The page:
Early Board GamesConsidering that Thunderbirds was made in the 60’s (the show celebrates its 50th Anniversary this year) it has aged really well, unfortunately the same can’t be said for Thunderbirds previous translations to the tabletop. You may be surprised to hear that Modiphius’s latest Kickstarter project isn’t the first Thunderbirds boardgame; that honour goes to the Thunderbirds Game, released during the TV show’s original airings back in 1966. Although the game has many features that modern board gamers might scoff at, such as the dreaded roll and move that plagues many big commercial games, it stuck with the theme making players work as a team to rescue people from disasters and reveal the identity of the hood.
In 1994 Thunderbirds International Rescue Game was released and although it had players trying to avert well written disaster scenarios, the game itself was based around moving pegs into little bins and is a strictly competitive game. As recent as 2002 saw the release of Thunderbirds Are Go: International Rescue Board Game. Again it was a competitive board game, where players had to be the first to load up Thunderbird 2. The twist was that that player’s pieces could be physically launched up into the giant green carrier via a plastic catapult. Neither of these games truly captured the theme of International Rescue and look like the product of someone throwing a simple boardgame together with an established licence.
ModiphiusIn hindsight, it seems obvious to make a cooperative board game out of Thunderbirds. In a cooperative game players work together to beat the game, not each other, and the best cooperative games are those where the options available to each player are different. There’s a lot at stake in transforming Thunderbirds from a beloved TV show into a board game, not only do you have the legal issues of dealing with a licensed property you also have to make the game as true to the shows ideals as possible for fans of a program 50 years old.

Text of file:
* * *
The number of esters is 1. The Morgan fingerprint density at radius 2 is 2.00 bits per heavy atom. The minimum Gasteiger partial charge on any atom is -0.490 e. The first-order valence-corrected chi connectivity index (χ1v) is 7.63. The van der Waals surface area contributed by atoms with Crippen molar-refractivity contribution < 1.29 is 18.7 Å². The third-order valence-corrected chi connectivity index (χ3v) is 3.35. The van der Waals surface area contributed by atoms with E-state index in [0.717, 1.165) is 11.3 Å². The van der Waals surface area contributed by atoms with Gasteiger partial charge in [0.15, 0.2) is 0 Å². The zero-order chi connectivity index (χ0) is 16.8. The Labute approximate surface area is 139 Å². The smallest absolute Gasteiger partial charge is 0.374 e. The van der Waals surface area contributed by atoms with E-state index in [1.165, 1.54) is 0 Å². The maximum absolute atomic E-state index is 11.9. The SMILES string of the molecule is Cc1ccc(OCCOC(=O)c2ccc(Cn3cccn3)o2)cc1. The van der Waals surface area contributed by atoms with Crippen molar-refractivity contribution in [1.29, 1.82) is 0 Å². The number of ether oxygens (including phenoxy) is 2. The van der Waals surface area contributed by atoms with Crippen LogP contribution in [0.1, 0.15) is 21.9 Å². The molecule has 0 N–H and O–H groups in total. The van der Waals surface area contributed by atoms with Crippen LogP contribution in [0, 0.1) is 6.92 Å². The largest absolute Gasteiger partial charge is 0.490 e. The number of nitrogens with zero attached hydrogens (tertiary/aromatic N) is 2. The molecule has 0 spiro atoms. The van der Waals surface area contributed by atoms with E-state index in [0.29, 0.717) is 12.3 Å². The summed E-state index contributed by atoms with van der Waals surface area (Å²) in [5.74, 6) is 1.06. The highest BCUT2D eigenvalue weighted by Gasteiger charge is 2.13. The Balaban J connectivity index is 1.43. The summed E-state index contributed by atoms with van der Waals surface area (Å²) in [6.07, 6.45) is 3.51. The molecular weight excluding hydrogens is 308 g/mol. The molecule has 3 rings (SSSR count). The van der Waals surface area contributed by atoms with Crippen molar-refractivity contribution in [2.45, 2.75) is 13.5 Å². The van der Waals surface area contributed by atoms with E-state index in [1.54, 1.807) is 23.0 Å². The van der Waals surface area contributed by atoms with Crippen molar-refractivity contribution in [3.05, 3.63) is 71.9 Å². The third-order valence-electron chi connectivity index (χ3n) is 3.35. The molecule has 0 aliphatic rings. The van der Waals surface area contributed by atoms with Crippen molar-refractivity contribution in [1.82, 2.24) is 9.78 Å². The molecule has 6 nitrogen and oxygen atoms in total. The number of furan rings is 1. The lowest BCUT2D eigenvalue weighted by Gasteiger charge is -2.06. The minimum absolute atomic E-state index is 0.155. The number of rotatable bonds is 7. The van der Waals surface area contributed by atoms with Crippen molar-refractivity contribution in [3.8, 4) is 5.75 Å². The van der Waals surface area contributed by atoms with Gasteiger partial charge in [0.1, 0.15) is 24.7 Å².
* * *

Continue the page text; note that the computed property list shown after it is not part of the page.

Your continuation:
Chris Birch, Publishing Director at Modiphius Entertainment, has been working on the concept of a Thunderbirds board game for some time. “I had the opportunity to meet the people from ITV who own the license previously, and had pitched the idea of a game though at the time I wasn't running Modiphius.” It wasn’t until Modiphius’s success that Chris thought he had the clout to get hold of the Thunderbirds licence. “As Modiphius launched I started talking to ITV again now I had a vehicle for the game, I talked through the idea of using a Kickstarter and luckily I was running the Mutant Chronicles Kickstarter at the same time so they could see the immediate benefit of doing it!”
So Chris had the ear of the licence holders, but didn’t have a game yet. He knew that he wanted to create a board game, something new to Modiphius who to this date had only made roleplaying game rules and source books. Chris also had a clear vision that Thunderbirds needed to be a cooperative game and for the designer of his Thunderbirds board game Chris had only one man in mind. “If you're going to make a co-op you go after the top of the list and that's Matt”.
Game DesignMatt Leacock has probably the best reputation in the board game world for designing cooperative games, his board game Pandemic is the winner of many international awards, and is a staple amongst any board game collection. For Chris getting Matt Leacock to design Thunderbirds was essential so he arranged a meeting at Essen Spiel, the problem was, Matt had never seen Thunderbirds.
“There we pitched him the idea, he hadn't watched the show before though he knew of it. He went away and watched it with his family and was hooked.” Chris now had the licence, and had his star designer on board; it was now Matt’s job to take the concept into a working game and it wasn’t long before things fell into place.
“Chris and I agreed that the players would need to take on the role of International Rescue, fly around the world, and complete missions, before time runs out! Once I had a format for the characters, vehicles, and missions, things started to gel pretty quickly.” But not everything was as straightforward as it first seemed. “The Hood’s Scheme, the element of the game that provides its overall structure and narrative arc, took longer. There wasn’t a single, big “aha!” in the project though. Instead, I gradually refined the game over many testing sessions until everything dropped into place.”